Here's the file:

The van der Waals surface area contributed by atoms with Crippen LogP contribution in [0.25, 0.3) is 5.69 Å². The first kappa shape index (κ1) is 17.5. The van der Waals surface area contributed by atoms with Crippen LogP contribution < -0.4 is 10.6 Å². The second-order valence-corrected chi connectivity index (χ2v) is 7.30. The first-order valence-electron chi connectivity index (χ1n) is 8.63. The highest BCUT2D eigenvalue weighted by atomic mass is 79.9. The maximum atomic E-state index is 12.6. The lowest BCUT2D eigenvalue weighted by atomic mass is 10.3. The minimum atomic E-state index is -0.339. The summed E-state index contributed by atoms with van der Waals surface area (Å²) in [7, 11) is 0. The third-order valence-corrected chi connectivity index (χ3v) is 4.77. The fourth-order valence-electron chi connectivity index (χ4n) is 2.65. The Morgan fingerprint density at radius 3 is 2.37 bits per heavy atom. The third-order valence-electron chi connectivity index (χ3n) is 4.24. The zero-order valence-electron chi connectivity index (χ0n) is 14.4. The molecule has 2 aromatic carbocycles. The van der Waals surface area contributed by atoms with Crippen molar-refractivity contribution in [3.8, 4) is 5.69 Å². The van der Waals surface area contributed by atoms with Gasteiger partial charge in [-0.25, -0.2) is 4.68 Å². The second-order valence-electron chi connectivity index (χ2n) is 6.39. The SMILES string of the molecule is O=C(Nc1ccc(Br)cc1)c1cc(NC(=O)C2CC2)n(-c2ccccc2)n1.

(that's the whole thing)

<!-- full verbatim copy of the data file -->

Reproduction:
The van der Waals surface area contributed by atoms with Crippen LogP contribution in [0.25, 0.3) is 5.69 Å². The first kappa shape index (κ1) is 17.5. The van der Waals surface area contributed by atoms with Crippen LogP contribution < -0.4 is 10.6 Å². The second-order valence-corrected chi connectivity index (χ2v) is 7.30. The first-order valence-electron chi connectivity index (χ1n) is 8.63. The highest BCUT2D eigenvalue weighted by atomic mass is 79.9. The maximum atomic E-state index is 12.6. The lowest BCUT2D eigenvalue weighted by atomic mass is 10.3. The minimum atomic E-state index is -0.339. The summed E-state index contributed by atoms with van der Waals surface area (Å²) in [7, 11) is 0. The third-order valence-corrected chi connectivity index (χ3v) is 4.77. The fourth-order valence-electron chi connectivity index (χ4n) is 2.65. The Morgan fingerprint density at radius 3 is 2.37 bits per heavy atom. The third-order valence-electron chi connectivity index (χ3n) is 4.24. The zero-order valence-electron chi connectivity index (χ0n) is 14.4. The molecule has 2 aromatic carbocycles. The van der Waals surface area contributed by atoms with Crippen molar-refractivity contribution in [3.8, 4) is 5.69 Å². The van der Waals surface area contributed by atoms with Gasteiger partial charge in [-0.25, -0.2) is 4.68 Å². The second-order valence-electron chi connectivity index (χ2n) is 6.39. The SMILES string of the molecule is O=C(Nc1ccc(Br)cc1)c1cc(NC(=O)C2CC2)n(-c2ccccc2)n1.